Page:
US communications and entertainment giant Comcast has been confirmed as the highest bidder for European equivalent Sky, offering a deal worth nearly £30 billion to acquire the company and its TV broadcast, fixed-line telecommunications, and broadband divisions.
Spun out from Rupert Murdoch's News Corporation in 1989, Sky Television - as it was then known - had a rocky start: After just two years and continued losses the company was forced into a merger with rival British Satellite Broadcasting to form the combined company British Sky Broadcasting, better known as BSkyB. Combined, the two companies proved more robust than their independent predecessors: BSkyB would go on to buy Sky Italia and Sky Deutschland and rebrand as the pan-European Sky in 2014. Another of its famous acquisitions was Alan Sugar's Amstrad, picked up for £125 million in 2007 in order to bring its set-top box supply chain in-house - and in doing so receiving the rights to the Sinclair ZX Spectrum brand and technology, itself acquired by Amstrad following the failure of Sinclair Research's QL business computer.
Murdoch, however, has long had his eye on Sky, and News Corporation quickly picked up 39 percent of the company, which it retains under its new moniker of 21st Century Fox - a hasty rebranding exercise to distance itself from the 2009 phone hacking scandal. In December 2016 it seemed that Murdoch would once again take control of Sky by pickup up the remaining 61 percent for £11.7 billion, but the deal stalled amid regulatory concerns and increased interest from Fox's competitors.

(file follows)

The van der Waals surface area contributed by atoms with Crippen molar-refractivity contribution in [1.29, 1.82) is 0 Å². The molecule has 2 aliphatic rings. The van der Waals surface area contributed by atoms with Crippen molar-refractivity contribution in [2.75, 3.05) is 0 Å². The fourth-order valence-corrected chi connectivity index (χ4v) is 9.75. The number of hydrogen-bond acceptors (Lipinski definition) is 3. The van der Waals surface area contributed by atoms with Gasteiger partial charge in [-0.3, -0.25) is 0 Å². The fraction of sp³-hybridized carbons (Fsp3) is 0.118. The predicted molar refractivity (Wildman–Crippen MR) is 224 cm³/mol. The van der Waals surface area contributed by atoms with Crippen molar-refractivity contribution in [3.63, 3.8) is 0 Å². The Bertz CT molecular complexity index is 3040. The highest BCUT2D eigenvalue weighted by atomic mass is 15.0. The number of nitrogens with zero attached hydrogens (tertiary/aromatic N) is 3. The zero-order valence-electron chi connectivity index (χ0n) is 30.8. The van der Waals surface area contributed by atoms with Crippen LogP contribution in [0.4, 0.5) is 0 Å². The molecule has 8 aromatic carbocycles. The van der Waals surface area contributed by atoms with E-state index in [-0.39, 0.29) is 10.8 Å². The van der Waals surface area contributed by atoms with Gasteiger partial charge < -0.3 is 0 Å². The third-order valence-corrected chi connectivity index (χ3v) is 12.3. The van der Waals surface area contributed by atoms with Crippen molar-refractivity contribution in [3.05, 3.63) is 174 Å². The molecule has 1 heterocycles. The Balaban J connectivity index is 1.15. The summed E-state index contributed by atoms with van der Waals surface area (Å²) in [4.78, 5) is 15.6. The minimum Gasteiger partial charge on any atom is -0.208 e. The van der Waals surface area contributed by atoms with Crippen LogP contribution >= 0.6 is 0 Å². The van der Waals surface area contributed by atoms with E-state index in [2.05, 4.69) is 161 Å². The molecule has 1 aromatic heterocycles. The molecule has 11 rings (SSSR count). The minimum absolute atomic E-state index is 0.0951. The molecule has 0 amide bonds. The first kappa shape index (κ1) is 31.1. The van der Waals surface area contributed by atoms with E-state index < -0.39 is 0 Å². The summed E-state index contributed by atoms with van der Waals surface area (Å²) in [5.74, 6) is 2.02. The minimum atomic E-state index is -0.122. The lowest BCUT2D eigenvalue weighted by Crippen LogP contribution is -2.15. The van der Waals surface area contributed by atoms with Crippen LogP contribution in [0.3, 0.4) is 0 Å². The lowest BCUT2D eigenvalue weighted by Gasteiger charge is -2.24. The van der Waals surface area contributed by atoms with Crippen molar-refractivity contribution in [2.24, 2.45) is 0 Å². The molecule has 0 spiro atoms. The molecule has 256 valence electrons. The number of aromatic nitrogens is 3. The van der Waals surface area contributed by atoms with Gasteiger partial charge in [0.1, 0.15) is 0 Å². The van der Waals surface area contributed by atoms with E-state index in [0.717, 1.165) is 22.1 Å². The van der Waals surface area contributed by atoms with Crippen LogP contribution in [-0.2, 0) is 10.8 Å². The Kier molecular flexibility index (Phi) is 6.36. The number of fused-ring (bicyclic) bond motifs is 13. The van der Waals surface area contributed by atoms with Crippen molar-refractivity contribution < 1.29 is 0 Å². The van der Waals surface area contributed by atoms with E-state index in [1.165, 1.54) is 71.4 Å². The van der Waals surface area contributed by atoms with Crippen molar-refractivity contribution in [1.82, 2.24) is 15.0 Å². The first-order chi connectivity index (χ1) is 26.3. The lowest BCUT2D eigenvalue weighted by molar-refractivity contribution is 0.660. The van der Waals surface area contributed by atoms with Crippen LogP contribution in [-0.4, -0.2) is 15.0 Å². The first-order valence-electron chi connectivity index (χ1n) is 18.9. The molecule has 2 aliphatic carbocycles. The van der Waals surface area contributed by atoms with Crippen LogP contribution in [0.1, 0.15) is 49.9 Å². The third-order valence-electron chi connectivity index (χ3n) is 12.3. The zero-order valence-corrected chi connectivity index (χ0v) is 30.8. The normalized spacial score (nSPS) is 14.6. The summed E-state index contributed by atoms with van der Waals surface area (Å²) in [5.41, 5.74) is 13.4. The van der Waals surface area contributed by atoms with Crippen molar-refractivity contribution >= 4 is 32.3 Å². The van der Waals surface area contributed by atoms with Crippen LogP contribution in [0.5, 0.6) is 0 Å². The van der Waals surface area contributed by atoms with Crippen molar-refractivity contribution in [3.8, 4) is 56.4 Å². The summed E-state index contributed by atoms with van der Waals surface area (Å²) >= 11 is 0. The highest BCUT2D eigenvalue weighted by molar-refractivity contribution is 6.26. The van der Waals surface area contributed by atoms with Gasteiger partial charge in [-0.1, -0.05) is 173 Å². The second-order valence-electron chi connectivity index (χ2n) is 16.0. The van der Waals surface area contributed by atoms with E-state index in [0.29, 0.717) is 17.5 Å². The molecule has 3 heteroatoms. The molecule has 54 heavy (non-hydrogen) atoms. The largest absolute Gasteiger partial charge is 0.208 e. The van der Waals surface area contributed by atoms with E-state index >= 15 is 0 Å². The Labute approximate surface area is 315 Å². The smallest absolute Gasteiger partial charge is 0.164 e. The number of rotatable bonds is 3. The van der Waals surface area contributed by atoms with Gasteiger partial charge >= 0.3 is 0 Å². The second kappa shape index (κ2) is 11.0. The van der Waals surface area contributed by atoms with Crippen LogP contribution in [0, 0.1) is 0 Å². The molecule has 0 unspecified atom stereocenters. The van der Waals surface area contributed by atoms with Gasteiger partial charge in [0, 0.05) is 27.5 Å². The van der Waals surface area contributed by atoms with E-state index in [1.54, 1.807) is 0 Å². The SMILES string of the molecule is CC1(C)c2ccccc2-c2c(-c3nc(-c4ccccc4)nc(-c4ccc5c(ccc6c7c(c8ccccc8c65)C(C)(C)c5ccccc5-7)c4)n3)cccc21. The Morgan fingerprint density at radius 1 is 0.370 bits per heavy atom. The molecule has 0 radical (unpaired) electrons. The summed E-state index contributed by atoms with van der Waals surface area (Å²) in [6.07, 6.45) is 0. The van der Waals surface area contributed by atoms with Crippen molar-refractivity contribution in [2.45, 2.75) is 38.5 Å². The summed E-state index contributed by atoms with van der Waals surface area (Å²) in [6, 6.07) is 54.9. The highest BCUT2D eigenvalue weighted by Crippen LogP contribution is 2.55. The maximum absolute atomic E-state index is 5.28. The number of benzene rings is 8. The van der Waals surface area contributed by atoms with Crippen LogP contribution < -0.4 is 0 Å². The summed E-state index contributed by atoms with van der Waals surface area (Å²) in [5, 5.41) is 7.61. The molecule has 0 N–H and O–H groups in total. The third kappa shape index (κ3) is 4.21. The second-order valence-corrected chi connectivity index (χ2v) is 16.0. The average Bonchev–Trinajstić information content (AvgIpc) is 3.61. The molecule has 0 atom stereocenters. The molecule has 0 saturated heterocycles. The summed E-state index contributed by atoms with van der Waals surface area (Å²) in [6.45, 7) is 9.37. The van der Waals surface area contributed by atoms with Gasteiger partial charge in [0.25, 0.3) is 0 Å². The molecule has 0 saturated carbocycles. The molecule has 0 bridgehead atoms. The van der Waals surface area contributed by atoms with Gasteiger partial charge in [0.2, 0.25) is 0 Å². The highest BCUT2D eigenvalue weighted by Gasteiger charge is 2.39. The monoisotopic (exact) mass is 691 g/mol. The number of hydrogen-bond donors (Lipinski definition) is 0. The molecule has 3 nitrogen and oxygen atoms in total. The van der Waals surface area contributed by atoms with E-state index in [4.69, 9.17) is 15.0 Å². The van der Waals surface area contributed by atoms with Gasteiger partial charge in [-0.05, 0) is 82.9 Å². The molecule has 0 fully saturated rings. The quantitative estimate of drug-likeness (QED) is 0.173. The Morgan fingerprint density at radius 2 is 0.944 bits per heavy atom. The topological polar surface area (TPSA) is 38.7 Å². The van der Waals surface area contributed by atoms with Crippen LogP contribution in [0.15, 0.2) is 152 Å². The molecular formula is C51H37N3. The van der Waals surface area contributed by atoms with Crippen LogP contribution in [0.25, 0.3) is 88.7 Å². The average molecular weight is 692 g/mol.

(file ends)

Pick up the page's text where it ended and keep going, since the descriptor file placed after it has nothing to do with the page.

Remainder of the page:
Comcast, one of said competitors, has now emerged as the front-runner in what has become a bidding war for the company - and Sky shareholders are being urged to accept its offer of £17.28 per share, up on Fox's £15.67 per share, in a deal valued at almost £30 billion.
'This is a great day for Comcast,' Comcast chair and chief executive Brian Roberts crows. 'Sky is a wonderful company with a great platform, tremendous brand, and accomplished management team. This acquisition will allow us to quickly, efficiently and meaningfully increase our customer base and expand internationally. We couldn’t be more excited by the opportunities in front of us. We now encourage Sky shareholders to accept our offer, which we look forward to completing before the end of October 2018.'
The deal isn't done yet, however: The shareholders have yet to vote on the offer, which was presented following a blind auction, and any such acquisition would be subject to the same regulatory oversight as Fox's originally-scuppered 2016 bid.
February 24 2020 | 12:00